We have all got used to the idea that we can spread something without even being conscious that we are infected with it, but ‘am I contagious’ is a question that we should be asking ourselves beyond the bounds of the pandemic. A budding area of research in the last couple of decades examines the role of emotions in leadership, and in particular the phenomenon of emotional contagion; the idea that our moods can be transferred to those around us.
Various scholars (e.g. Professor Sigal Barsade of University of Pennsylvania) have found that through mimicry of facial expressions, body language and tone of voice, our mood and emotion can be picked up and emulated by others around us. Furthermore, we have mirror neurons in our brains that are designed to do exactly what it says on the tin: mirror others and their emotions.
Why does this matter?
It is important because when we lead a team, the effects of positive emotion are hugely impactful. We know that positive emotions can broaden our thinking and awareness. Research reports that things that are useful to organisations - like creativity, curiosity, performance and good team dynamic - are all enhanced when we are in a more positive frame of mind (Shawn Achor calls this the ‘happiness advantage’). Negative emotions, on the other hand, tend to close down our thinking and behaviours. They lead us into survival mode where our instinctive response to negative events is ‘fight or flight’ rather than long-term thinking. When negative emotions dominate in the workplace there is a deficit of the creativity, curiosity and constructive behaviours that are conducive to good work.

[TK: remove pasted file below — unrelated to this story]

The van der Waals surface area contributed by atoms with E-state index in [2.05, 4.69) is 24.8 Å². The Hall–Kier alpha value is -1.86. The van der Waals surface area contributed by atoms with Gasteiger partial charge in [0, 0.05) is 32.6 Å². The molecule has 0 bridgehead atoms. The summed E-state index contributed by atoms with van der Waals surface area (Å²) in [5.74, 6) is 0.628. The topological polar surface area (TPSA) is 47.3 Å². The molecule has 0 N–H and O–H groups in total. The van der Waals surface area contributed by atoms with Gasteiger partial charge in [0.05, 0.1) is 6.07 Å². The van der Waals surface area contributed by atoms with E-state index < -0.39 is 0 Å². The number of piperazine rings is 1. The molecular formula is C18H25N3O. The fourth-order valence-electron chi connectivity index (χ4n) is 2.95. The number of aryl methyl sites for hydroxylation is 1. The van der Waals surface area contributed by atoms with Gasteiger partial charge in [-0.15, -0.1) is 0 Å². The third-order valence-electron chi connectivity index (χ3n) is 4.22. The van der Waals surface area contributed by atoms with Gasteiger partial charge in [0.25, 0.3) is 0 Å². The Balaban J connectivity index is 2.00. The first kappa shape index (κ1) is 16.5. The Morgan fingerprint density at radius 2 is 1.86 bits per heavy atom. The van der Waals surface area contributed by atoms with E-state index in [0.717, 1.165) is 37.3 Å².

Building your EQ
This does not mean that we should shut out negative emotion entirely. An effective leader needs to be aware of their circumstances and act accordingly. This is where emotional intelligence plays a role. Emotional intelligence is about our ability to perceive and understand our own and others’ emotions and use that knowledge wisely. The cornerstone of emotional intelligence, or EQ as it is known, is emotional self-awareness. We cannot usefully leverage emotion if we cannot accurately perceive it.
Another important facet of EQ is emotional regulation; our ability to control our emotions and how we express them in a way that is appropriate to our circumstances. A leader high in emotional intelligence will be able to diagnose a situation and regulate their emotional responses accordingly. As the last two years have shown us there will be times when a more serious and sombre mood is the one to transmit.
So, how can you start to use this knowledge?
The first step in using your emotions wisely is to try to become more emotionally self-aware. Deliberately reflecting on your own experiences is key to this. It can help you understand your emotional triggers and responses and how you express emotion so that you can take steps to limiting any negative impact on your team.
When you understand your own responses better a three-word slogan ‘Hands, Face, Space’familiar from the UK Government’s press conferences on COVID, can help you with your strategy to limit the damage of contagion:
Hands – take your emotions in hand. Recognise when you are having an emotional response, pause and consciously remind yourself that you are in control of your emotions, not the other way around.
Face – the way we outwardly convey emotion is perceived by those around us. So, if you want to make sure you don’t spread negative emotion – fake it ‘til you make it with your face and tone.
Space – if you know you struggle with faking it – remove yourself from the situation. Give your team space rather than potentially spreading your negativity on them.